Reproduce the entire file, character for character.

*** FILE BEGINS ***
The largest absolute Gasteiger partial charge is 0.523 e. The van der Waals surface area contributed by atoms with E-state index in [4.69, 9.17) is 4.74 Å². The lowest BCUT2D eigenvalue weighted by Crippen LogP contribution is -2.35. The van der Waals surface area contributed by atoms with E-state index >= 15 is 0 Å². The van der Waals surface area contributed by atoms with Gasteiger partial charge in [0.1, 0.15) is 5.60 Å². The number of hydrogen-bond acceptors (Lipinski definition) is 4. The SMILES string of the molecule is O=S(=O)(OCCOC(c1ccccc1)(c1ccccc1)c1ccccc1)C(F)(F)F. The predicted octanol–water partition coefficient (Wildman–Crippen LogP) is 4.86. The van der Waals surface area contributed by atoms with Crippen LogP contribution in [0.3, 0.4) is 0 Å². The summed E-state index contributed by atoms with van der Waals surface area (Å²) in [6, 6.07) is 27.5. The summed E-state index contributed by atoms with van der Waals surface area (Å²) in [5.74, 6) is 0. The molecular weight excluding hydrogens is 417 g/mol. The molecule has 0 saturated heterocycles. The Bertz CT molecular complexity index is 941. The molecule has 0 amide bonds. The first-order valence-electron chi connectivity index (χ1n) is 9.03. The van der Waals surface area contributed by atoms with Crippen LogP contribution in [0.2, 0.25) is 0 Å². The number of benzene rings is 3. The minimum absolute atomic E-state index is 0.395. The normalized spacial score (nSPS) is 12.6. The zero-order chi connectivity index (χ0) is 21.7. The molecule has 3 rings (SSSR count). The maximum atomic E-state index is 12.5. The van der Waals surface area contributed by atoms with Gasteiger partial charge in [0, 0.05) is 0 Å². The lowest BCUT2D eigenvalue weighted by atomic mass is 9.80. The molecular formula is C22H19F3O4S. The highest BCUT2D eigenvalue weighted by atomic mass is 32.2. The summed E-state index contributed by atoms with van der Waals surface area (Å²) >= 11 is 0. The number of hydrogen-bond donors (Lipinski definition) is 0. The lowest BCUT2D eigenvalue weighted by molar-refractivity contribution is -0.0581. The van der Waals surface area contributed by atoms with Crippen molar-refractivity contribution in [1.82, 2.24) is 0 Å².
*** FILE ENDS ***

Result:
The largest absolute Gasteiger partial charge is 0.523 e. The van der Waals surface area contributed by atoms with E-state index in [4.69, 9.17) is 4.74 Å². The lowest BCUT2D eigenvalue weighted by Crippen LogP contribution is -2.35. The van der Waals surface area contributed by atoms with E-state index >= 15 is 0 Å². The van der Waals surface area contributed by atoms with Gasteiger partial charge in [0.1, 0.15) is 5.60 Å². The number of hydrogen-bond acceptors (Lipinski definition) is 4. The SMILES string of the molecule is O=S(=O)(OCCOC(c1ccccc1)(c1ccccc1)c1ccccc1)C(F)(F)F. The predicted octanol–water partition coefficient (Wildman–Crippen LogP) is 4.86. The van der Waals surface area contributed by atoms with Crippen LogP contribution in [0.3, 0.4) is 0 Å². The summed E-state index contributed by atoms with van der Waals surface area (Å²) in [6, 6.07) is 27.5. The summed E-state index contributed by atoms with van der Waals surface area (Å²) in [5.74, 6) is 0. The molecular weight excluding hydrogens is 417 g/mol. The molecule has 0 saturated heterocycles. The Bertz CT molecular complexity index is 941. The molecule has 0 amide bonds. The first-order valence-electron chi connectivity index (χ1n) is 9.03. The van der Waals surface area contributed by atoms with Crippen LogP contribution in [0.2, 0.25) is 0 Å². The number of benzene rings is 3. The minimum absolute atomic E-state index is 0.395. The normalized spacial score (nSPS) is 12.6. The zero-order chi connectivity index (χ0) is 21.7. The molecule has 3 rings (SSSR count). The maximum atomic E-state index is 12.5. The van der Waals surface area contributed by atoms with Gasteiger partial charge in [0, 0.05) is 0 Å². The lowest BCUT2D eigenvalue weighted by atomic mass is 9.80. The molecular formula is C22H19F3O4S. The highest BCUT2D eigenvalue weighted by atomic mass is 32.2. The summed E-state index contributed by atoms with van der Waals surface area (Å²) >= 11 is 0. The number of hydrogen-bond donors (Lipinski definition) is 0. The lowest BCUT2D eigenvalue weighted by molar-refractivity contribution is -0.0581. The van der Waals surface area contributed by atoms with Crippen molar-refractivity contribution in [1.82, 2.24) is 0 Å².